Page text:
• Urinary tract infection (UTI) is one of the most common reasons for using antibiotics in both primary and secondary care. Escherichia coli (micrograph pictured) is still the most common causative organism

    Urinary tract infection: management in elderly patients Subscription

    Around 10% of older people, and almost a third of care home residents, develop a urinary tract infection each year.

  • Learning articles of the year: check your knowledge of subjects ranging from ebola to QT syndrome.

    Highlights of CPD and learning in 2014 Subscription

    Try our clinical quiz, taken from this year’s learning articles, and check your knowledge of subjects ranging from Ebola to QT syndrome.

  • New drugs are under development to reduce the use of antibiotics in animals and help slow the rise of antimicrobial resistance in humans

    Strategies to reduce the use of antibiotics in animals Subscription

    New drugs that could eventually replace or reduce the use of antibiotics in animals are in development to help slow the rise of antibiotic resistance.

  • Chlamydia (pictured) is one of a series of sexually transmitted infections (STIs) that have increased considerably in the last ten years

    Treating bacterial sexually transmitted infections Subscription

    With azithromycin made available over the counter for chlamydia treatment, this CPD article reviews how to identify and treat the most prevalent sexually transmitted infections.

  • Growing antimicrobial resistance is growing and results in 25,000 deaths in Europe each year. In the image, enterobacteriaceae (CRE) bacterium in an antibiotic susceptibility test proved to be resistant to all of the antibiotics tested

    Improving antimicrobial stewardship Video Subscription

    Improve your practice and slow the increasing levels of antimicrobial resistance that already cost around 25,000 deaths across Europe each year.

  • Pills (Klenova/Dreamstime.com)

    Why are there so few antibiotics in the research and development pipeline? Subscription

    Elizabeth Sukkar finds out that there are a number of incentives to aid the development of new antibiotics. But will society be prepared to pay the price?

  • New initiatives to reduce antibiotic use Subscription

    Excessive and inappropriate use of antibiotics is considered to be the most important cause of bacterial resistance1 and a number of studies published have shown a relationship between antibiotic prescribing and the development of resistance, including two key studies within primary care.

  • Current treatments for resistant infections Subscription

    Enterobacteriaceae are a family of Gram negative rods, the medically important members of which can be found in the lower gastrointestinal tract of humans and animals as well as in soil and water (see Panel 1). These organisms can be involved ...

  • Which antibiotics and vaccines should be used for meningococcal disease? Subscription

    A local GP has telephoned to arrange for a four-year-old boy to be admitted to the paediatric ward with suspected meningitis. The child has had a fever, loss of appetite and nausea since yesterday but in the past four hours his condition has deteriorated.

  • Understanding antibiotic resistance Subscription

    Antibiotic resistance can be described as microbiological or clinical. Microbiological resistance exists when an organism possesses any resistance mechanism (see Panel 1 for examples). Clinical resistance can be explained as failure to achieve a concentration of antimicrobial that inhibits the growth of the organism in a particular tissue or fluid.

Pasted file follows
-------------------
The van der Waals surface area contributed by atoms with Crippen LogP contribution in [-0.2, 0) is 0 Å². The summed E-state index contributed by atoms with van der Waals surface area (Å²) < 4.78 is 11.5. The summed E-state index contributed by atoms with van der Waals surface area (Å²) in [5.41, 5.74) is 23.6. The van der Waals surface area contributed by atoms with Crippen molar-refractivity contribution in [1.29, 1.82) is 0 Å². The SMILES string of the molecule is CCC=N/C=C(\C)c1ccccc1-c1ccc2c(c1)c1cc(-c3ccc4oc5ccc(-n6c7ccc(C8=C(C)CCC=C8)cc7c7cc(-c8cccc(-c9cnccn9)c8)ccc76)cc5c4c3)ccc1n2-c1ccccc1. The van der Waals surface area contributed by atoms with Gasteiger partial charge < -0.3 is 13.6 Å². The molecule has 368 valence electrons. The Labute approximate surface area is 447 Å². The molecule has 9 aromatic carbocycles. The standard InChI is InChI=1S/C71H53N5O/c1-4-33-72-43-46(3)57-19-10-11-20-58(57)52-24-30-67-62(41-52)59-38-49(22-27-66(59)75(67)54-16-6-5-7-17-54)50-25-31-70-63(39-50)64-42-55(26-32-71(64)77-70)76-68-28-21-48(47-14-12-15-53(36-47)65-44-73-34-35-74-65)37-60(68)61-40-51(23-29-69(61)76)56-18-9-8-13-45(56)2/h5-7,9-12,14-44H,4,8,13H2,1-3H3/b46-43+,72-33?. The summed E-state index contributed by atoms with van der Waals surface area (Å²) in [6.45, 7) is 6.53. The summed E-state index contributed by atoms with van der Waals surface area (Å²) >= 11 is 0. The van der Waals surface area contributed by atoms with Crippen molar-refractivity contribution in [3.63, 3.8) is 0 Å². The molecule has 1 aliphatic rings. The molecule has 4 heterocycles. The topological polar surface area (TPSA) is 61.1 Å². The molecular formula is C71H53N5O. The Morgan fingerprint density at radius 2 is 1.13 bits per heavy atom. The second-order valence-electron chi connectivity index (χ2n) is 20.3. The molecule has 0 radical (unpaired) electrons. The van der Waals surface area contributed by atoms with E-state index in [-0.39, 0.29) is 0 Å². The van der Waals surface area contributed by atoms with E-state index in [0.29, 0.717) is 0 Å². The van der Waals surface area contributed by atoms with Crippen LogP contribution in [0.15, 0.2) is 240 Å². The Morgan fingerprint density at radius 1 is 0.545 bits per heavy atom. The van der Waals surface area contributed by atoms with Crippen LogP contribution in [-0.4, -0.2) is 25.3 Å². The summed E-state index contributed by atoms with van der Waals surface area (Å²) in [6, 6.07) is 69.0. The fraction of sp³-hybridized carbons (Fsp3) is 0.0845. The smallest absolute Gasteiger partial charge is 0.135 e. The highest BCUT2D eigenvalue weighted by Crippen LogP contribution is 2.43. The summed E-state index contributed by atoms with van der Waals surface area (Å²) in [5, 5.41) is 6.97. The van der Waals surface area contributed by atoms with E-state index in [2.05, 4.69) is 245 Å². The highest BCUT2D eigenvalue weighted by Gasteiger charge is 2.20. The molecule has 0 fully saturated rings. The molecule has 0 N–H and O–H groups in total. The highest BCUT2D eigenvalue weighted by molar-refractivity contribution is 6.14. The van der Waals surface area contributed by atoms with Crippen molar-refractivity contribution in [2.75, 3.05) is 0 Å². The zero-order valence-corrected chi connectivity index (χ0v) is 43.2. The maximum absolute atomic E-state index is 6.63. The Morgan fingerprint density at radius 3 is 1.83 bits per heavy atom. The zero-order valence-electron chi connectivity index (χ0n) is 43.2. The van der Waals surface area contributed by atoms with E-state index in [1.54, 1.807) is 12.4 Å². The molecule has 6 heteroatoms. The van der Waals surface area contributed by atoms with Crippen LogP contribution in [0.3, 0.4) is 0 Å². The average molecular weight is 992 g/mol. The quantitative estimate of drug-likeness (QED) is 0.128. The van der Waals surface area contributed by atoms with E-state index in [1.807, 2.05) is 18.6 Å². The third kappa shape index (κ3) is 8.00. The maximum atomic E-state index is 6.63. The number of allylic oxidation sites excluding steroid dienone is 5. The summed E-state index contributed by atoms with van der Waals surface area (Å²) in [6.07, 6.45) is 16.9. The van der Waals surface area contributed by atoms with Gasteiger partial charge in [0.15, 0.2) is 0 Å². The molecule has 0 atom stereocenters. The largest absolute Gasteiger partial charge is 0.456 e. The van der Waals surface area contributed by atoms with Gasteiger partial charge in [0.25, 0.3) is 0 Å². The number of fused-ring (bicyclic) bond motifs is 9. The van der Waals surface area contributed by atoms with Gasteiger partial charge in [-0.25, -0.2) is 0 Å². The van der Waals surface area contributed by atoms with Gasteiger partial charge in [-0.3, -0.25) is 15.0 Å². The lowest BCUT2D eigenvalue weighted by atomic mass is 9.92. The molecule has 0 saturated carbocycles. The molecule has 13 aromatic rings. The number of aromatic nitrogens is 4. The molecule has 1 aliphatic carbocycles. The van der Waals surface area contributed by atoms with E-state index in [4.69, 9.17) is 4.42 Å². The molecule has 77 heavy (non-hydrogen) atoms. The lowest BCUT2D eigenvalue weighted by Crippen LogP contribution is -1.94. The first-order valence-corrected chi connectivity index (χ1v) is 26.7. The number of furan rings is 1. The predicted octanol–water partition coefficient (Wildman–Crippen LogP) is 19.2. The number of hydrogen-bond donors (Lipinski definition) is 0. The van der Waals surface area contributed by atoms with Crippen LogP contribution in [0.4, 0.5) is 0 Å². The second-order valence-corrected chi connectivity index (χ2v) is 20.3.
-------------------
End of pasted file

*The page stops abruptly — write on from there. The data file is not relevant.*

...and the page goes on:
• The right drug for the right bug Subscription

    By Hayley Wickens and Paul Wade

  • How to screen an antibiotic prescription Subscription

    You are new to the ward and many of your patients are prescribed antibiotics. Here are some tips to help you check the therapy is apt

  • Delayed antibiotics does not reduce long-term reconsultation (POEM) Subscription

    Clinical question: Does delayed antibiotic prescribing for acute respiratory infections reduce the rate of consultation for subsequent respiratory infections?

  • Spotlight on medicines: Doripenem Subscription

    While media attention focuses on battling MRSA and C diff, some strains of Gram-negative bacteria have developed resistance to many antibiotics. A new carbapenem is a useful addition to the arsenal

  • Infectious diseases - the need for new antibiotics Subscription

    What went wrong with antibiotics, was a question posed in a leading article in the BMJ. It offered suggestions on ways to promote the rational use of antibiotics in order to stem the development of microbial resistance and to save money.This article appeared in 1984.1

  • Antimicrobial management - mechanisms of acquired resistance Subscription

    The use of antibiotics for treating bacterial infections is based on the fact that they exhibit selective toxicity. That is to say, they inhibit or kill bacteria but usually have minimal or no adverse effects on the cells or tissues of the infected host.

  • Antimicrobial management - the role of clinical pharmacists Subscription

    Micro-organisms resistant to antimicrobials, especially those with multiple resistances, are causing concerns within health care systems throughout the world. Infections become more difficult to treat and patients stay longer in hospital, with the associated increases in costs. Furthermore, because less safe antimicrobial agents have to be used when the more safe alternatives are no longer suitable due to resistance, the prevalence of unwanted effects of the medicines tends to increase

  • Time to review short courses of antibiotics Subscription

    Edward C. F. Wilson, MSc, is lecturer in health economics, Health Economics Group, School of Medicine, Health Policy and Practice, University of East Anglia, Norwich.John V. Wilson, MRPharmS, FRSPH, is pharmacist (retired) and former regional prescribing adviser, NHS Executive, Trent.

  • CPD logo

    Peri-operative antibacterial prophylaxis Subscription

    When is peri-operative antibacterial prophylaxis appropriate?